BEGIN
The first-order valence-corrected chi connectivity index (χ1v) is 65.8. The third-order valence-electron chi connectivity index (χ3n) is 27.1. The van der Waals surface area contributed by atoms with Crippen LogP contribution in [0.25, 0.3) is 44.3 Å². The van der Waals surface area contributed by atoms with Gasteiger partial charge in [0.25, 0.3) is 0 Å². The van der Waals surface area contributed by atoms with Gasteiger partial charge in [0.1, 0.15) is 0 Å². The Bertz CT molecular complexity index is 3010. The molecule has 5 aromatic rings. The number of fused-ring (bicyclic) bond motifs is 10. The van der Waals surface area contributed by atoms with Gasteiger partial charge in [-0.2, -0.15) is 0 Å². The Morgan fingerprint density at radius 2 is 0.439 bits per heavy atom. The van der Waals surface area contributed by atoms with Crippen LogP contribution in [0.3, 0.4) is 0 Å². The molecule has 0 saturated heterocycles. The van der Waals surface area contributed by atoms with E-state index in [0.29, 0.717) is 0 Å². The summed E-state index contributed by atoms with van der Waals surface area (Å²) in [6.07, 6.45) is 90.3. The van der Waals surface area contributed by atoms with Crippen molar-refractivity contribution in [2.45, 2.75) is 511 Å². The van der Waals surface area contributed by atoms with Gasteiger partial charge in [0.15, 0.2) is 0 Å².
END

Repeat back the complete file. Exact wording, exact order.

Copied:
The first-order valence-corrected chi connectivity index (χ1v) is 65.8. The third-order valence-electron chi connectivity index (χ3n) is 27.1. The van der Waals surface area contributed by atoms with Crippen LogP contribution in [0.25, 0.3) is 44.3 Å². The van der Waals surface area contributed by atoms with Gasteiger partial charge in [0.25, 0.3) is 0 Å². The van der Waals surface area contributed by atoms with Gasteiger partial charge in [0.1, 0.15) is 0 Å². The Bertz CT molecular complexity index is 3010. The molecule has 5 aromatic rings. The number of fused-ring (bicyclic) bond motifs is 10. The van der Waals surface area contributed by atoms with Gasteiger partial charge in [-0.2, -0.15) is 0 Å². The Morgan fingerprint density at radius 2 is 0.439 bits per heavy atom. The van der Waals surface area contributed by atoms with Crippen LogP contribution in [0.3, 0.4) is 0 Å². The molecule has 0 saturated heterocycles. The van der Waals surface area contributed by atoms with E-state index in [0.29, 0.717) is 0 Å². The summed E-state index contributed by atoms with van der Waals surface area (Å²) in [6.07, 6.45) is 90.3. The van der Waals surface area contributed by atoms with Crippen molar-refractivity contribution in [2.45, 2.75) is 511 Å². The van der Waals surface area contributed by atoms with Gasteiger partial charge in [0.15, 0.2) is 0 Å².